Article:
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MEAT LABELING IN SOUTH AFRICA PRESENTATION ANDISA POTWANA: DIRECTOR: CONSUMER LAW AND POLICY 26 MARCH 2013.

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Presentation on theme: "MEAT LABELING IN SOUTH AFRICA PRESENTATION ANDISA POTWANA: DIRECTOR: CONSUMER LAW AND POLICY 26 MARCH 2013."— Presentation transcript:

1 MEAT LABELING IN SOUTH AFRICA PRESENTATION ANDISA POTWANA: DIRECTOR: CONSUMER LAW AND POLICY 26 MARCH 2013

2 Content The presentation will focus on: 1.The role of the dti 2.Sections 1 and 24 of the Consumer Protection Act 3.Powers of the Minister 4. Powers of the NCC 5. Challenges

3 the dti’s role the dti’s role is informed by the Consumer Protection Act, 2008 (68 of 20008) (the CPA) The CPA is an over-arching statute that covers a wide range of consumer protection issues and create consumer rights Consumer’s right to correct product labelling is part of the consumers right to disclosure e.g. plain and understandable language or disclosure of the price of goods

4 the dti’s Role Apart from the dti’s role of policy and legislative development, the dti is the custodian of the CPA On product labelling, the dti’s main objective is to encourage disclosure and promote the right to correct information The disclosure requirements specifically mention the disclosure of genetically modified ingredients and then empower the Minister to prescribe categories of goods that should have a trade description applied to them

5 Trade Description A “trade description "is defined under section 1 of the Consumer Protection Act, 2008 (68 of 2008) as: “ (a)any description, statement or other direct or indirect indication, other than a trade mark, as to – (i)the number, quantity, measure, weight or gauge of any goods; (ii) the name of the producer of any goods; (iii) the ingredients of which any goods consist, or material of which any goods are made;

6 Trade Description iv) the place or country of origin of any goods; (v) the mode of manufacturing or producing any goods; (vi) any goods being the subject of a patent, privilege or copyright; or (b)Any figure, work or mark, other than a trade mark, that according to the custom of the trade, is commonly understood to be an indication of any matter contemplated in paragraph (a)”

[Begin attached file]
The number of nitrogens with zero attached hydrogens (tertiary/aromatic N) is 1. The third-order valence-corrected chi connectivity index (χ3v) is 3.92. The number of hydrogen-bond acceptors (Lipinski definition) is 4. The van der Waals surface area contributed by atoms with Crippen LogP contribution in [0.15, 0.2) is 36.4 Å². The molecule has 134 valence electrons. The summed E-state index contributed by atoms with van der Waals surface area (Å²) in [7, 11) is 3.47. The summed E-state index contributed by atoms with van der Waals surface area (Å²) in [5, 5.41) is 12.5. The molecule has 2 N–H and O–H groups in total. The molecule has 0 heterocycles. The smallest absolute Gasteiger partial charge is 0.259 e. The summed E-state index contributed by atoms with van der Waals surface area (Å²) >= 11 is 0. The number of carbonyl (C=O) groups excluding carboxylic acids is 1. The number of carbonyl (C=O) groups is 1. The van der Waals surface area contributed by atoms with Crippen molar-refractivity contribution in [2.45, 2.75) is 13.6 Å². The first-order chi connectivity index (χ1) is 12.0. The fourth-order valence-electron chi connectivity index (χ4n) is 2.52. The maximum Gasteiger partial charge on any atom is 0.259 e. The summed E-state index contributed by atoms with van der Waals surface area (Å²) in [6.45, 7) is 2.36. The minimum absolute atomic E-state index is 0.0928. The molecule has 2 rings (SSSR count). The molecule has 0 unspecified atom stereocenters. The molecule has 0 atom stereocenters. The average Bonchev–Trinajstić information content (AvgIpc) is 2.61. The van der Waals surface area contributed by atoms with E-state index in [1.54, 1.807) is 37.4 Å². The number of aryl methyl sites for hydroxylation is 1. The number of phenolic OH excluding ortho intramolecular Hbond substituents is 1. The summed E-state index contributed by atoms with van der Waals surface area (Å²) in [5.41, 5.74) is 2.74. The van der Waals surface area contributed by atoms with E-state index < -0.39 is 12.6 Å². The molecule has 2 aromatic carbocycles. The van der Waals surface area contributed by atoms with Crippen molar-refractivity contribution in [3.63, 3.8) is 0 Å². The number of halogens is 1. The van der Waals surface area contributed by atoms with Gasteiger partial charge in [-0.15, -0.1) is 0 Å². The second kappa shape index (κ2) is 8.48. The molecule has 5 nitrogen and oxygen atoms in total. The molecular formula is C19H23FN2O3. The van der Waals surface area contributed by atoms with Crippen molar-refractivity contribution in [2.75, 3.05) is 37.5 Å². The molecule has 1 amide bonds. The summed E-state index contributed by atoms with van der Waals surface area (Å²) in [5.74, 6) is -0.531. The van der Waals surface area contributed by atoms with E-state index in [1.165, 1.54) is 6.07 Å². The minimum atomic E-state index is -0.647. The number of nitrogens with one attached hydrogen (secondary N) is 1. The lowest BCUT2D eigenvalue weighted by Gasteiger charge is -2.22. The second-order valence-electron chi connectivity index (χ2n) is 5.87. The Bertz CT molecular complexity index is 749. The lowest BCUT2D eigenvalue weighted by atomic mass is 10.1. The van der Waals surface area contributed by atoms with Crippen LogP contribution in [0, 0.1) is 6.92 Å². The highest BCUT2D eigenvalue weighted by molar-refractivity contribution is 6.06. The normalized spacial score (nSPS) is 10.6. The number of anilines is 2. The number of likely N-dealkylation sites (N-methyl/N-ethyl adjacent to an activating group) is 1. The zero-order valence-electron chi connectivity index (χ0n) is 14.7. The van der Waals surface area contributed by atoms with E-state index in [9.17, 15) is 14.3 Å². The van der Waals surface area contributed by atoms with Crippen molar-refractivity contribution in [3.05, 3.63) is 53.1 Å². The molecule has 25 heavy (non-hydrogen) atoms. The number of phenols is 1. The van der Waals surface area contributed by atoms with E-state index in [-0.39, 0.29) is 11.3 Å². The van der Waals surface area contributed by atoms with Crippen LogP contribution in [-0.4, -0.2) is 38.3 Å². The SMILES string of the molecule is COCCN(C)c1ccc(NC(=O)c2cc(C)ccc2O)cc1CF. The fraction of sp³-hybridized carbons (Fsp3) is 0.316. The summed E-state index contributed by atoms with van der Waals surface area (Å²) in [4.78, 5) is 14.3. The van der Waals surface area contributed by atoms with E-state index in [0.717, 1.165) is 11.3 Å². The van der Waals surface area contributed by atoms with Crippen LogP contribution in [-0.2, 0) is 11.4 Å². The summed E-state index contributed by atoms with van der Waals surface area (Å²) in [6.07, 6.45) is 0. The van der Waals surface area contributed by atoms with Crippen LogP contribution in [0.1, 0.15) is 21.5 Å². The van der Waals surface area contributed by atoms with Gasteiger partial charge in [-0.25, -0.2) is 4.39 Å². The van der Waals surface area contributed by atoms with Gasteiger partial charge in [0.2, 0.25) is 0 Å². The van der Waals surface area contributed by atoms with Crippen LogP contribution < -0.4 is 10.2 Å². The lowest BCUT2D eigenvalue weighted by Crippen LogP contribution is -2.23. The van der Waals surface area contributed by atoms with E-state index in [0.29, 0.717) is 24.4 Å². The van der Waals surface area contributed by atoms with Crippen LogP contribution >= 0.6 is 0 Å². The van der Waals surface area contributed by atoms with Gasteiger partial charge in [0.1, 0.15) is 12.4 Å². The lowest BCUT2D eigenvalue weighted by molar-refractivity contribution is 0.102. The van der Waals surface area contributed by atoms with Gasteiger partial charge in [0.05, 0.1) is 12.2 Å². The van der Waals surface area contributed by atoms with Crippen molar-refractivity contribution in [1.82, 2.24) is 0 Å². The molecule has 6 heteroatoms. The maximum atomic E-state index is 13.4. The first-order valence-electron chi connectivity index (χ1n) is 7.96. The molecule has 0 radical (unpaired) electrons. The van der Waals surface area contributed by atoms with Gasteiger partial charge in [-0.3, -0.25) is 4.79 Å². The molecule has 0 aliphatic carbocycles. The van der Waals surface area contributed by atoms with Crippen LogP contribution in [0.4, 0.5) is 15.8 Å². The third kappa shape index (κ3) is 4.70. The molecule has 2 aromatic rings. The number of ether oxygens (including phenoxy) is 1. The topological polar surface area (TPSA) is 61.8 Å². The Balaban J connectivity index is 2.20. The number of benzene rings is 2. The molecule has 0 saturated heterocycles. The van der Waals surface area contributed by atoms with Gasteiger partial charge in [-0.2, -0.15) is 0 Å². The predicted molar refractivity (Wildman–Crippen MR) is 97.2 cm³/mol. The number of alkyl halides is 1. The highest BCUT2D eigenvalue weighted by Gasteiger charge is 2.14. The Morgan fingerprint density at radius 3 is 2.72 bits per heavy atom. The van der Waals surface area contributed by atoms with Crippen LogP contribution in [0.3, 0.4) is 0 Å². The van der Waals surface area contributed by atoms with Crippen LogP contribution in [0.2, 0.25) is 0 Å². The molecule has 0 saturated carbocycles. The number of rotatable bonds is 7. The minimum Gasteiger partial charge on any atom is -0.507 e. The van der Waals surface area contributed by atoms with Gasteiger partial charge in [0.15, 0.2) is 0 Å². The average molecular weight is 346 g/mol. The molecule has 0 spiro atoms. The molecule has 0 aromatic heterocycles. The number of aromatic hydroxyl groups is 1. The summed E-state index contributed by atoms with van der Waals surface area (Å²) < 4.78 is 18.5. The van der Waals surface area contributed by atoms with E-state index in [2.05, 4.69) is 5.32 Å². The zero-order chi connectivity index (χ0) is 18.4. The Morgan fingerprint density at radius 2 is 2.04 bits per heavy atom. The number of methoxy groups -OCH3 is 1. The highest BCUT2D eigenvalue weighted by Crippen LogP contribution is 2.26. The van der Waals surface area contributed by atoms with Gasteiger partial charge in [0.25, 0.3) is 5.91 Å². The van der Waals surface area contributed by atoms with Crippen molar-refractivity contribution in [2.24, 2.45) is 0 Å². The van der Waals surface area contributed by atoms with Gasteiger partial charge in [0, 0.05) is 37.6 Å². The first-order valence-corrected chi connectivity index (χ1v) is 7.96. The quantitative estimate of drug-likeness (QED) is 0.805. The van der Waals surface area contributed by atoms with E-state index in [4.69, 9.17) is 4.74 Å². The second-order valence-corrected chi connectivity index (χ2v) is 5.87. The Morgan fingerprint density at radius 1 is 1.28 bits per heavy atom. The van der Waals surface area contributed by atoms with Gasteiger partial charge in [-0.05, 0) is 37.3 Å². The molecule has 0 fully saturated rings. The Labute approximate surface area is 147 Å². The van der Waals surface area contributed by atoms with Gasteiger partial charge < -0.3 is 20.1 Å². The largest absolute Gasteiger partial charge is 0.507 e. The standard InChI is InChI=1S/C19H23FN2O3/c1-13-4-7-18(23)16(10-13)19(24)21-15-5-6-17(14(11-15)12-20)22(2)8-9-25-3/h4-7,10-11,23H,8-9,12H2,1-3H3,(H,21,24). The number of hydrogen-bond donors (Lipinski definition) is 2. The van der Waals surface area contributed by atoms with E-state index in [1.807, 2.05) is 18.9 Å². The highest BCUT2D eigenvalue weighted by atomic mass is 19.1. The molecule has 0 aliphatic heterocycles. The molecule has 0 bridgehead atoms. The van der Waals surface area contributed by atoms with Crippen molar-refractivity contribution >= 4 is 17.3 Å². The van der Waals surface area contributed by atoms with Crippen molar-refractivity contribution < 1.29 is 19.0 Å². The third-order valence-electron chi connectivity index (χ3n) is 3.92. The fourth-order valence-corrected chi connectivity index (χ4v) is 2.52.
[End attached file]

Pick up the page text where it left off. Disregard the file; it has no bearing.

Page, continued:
7 Section 24 (2) of the Consumer Protection Act, 2008 (68 of 2008) prohibits any person from:  Knowingly applying to any goods a trade description that is likely to mislead the consumer to any matter implied or expressed in that trade description; or  altering, defacing, covering, removing or obscuring a trade description in a manner calculated to mislead consumers; Section 24 (2 )

8 Section 24 (3) (a) of the Consumer Protection Act, 2008 (68 of 2008) prohibits a retailer from offering to supply, display or supply any goods if the retailer reasonably could determine or has reason to suspect that – (i)a trade description applied to those goods is likely to mislead the consumer; and (ii)a trade description or trade mark has been altered, covered or defaced. The retailer is also compelled to prevent any person from committing any of the prohibited acts. Section 24 (3 )

9 Minister’s role The Minister may prescribe the following:  categories of goods that should have a trade description;  the rules to be used for determining the country of origin; and  The information that should be included in any trade description.

10 Minister’s role Following reports of incorrect labelling in the meat industry, the Minister issued Government Notice No notifying the public of his intention to prescribe Processed and Packaged Meat Products and Dried and Packaged Meat Products as categories of goods that are required to have a trade description applied to them. The information to be disclosed in the trade description includes:

11 Minister’s role 1. The number, quantity, measure, weight or gauge of the goods, 2. The name of the producer of the goods, 3. The ingredients of which the goods consist, or material of which the goods are made, and 4. The mode of manufacturing or producing the goods.

12 Minister’s role In addition to the notice, the Minister has evoked his powers in terms of section 86 (b) of the CPA to direct the National Consumer Commission (“The Commission”) to investigate the allegations of incorrect labelling of meat products. The Minister has also requested the Commission to indicate when the investigation may be complete and to report to him on the findings of the investigations.

13 The Commission The Commission: 1.is statutory body outside the public service, 2. Is statutorily empowered to investigate alleged contraventions of the Act, 3.has investigating powers including search and seizure, 4.has jurisdiction across the country, 5.is accountable to the Minister.

14 Challenges Education and awareness  The CPA is less than two years old and education campaigns have not taken off in earnest  Consumers need to know their rights and how to enforce them  There is a serious need for consumer education

15 Penalties Compliance is critically important because: Non-compliance exposes companies to huge financial risks, unnecessary & protracted investigations. Unnecessary expenditure to respond to actions of the regulator due to complaints which could be numerous. Bad reputation exposes the company to loss of custom, high legal fees and fines for violations. PENALTY : R1 Million or up to 10% of the offending firm’s total annual turnover in the preceding financial year whichever is the greater.

16 THANK YOU


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